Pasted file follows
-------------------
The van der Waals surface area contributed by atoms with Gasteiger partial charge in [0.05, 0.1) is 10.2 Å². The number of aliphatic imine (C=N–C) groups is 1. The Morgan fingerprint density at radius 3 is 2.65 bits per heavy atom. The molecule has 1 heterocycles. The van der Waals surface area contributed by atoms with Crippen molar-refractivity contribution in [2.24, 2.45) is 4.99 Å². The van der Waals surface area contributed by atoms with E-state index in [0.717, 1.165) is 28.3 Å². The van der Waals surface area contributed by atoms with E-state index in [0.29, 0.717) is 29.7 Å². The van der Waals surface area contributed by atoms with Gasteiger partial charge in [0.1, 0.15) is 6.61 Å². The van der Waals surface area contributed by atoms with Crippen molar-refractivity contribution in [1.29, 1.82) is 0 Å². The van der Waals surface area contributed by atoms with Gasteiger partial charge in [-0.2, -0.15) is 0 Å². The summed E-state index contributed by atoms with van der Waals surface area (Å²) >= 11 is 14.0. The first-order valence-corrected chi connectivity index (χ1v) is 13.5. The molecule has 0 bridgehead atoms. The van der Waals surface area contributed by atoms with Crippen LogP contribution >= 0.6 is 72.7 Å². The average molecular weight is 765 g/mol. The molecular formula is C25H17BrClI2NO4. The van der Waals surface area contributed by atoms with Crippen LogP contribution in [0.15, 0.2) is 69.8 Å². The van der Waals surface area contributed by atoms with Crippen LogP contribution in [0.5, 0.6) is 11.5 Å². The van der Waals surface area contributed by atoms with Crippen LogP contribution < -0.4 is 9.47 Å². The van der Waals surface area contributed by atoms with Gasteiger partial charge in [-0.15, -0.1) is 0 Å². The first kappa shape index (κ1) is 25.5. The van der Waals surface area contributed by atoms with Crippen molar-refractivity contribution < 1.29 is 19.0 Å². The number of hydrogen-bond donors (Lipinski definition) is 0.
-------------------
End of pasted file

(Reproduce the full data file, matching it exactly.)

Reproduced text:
The van der Waals surface area contributed by atoms with Gasteiger partial charge in [0.05, 0.1) is 10.2 Å². The number of aliphatic imine (C=N–C) groups is 1. The Morgan fingerprint density at radius 3 is 2.65 bits per heavy atom. The molecule has 1 heterocycles. The van der Waals surface area contributed by atoms with Crippen molar-refractivity contribution in [2.24, 2.45) is 4.99 Å². The van der Waals surface area contributed by atoms with E-state index in [0.717, 1.165) is 28.3 Å². The van der Waals surface area contributed by atoms with E-state index in [0.29, 0.717) is 29.7 Å². The van der Waals surface area contributed by atoms with Gasteiger partial charge in [0.1, 0.15) is 6.61 Å². The van der Waals surface area contributed by atoms with Crippen molar-refractivity contribution in [1.29, 1.82) is 0 Å². The van der Waals surface area contributed by atoms with Gasteiger partial charge in [-0.2, -0.15) is 0 Å². The summed E-state index contributed by atoms with van der Waals surface area (Å²) >= 11 is 14.0. The first-order valence-corrected chi connectivity index (χ1v) is 13.5. The molecule has 0 bridgehead atoms. The van der Waals surface area contributed by atoms with Crippen LogP contribution >= 0.6 is 72.7 Å². The average molecular weight is 765 g/mol. The molecular formula is C25H17BrClI2NO4. The van der Waals surface area contributed by atoms with Crippen LogP contribution in [0.15, 0.2) is 69.8 Å². The van der Waals surface area contributed by atoms with Crippen LogP contribution in [0.5, 0.6) is 11.5 Å². The van der Waals surface area contributed by atoms with Crippen LogP contribution < -0.4 is 9.47 Å². The van der Waals surface area contributed by atoms with Gasteiger partial charge in [-0.15, -0.1) is 0 Å². The first kappa shape index (κ1) is 25.5. The van der Waals surface area contributed by atoms with Crippen molar-refractivity contribution < 1.29 is 19.0 Å². The number of hydrogen-bond donors (Lipinski definition) is 0.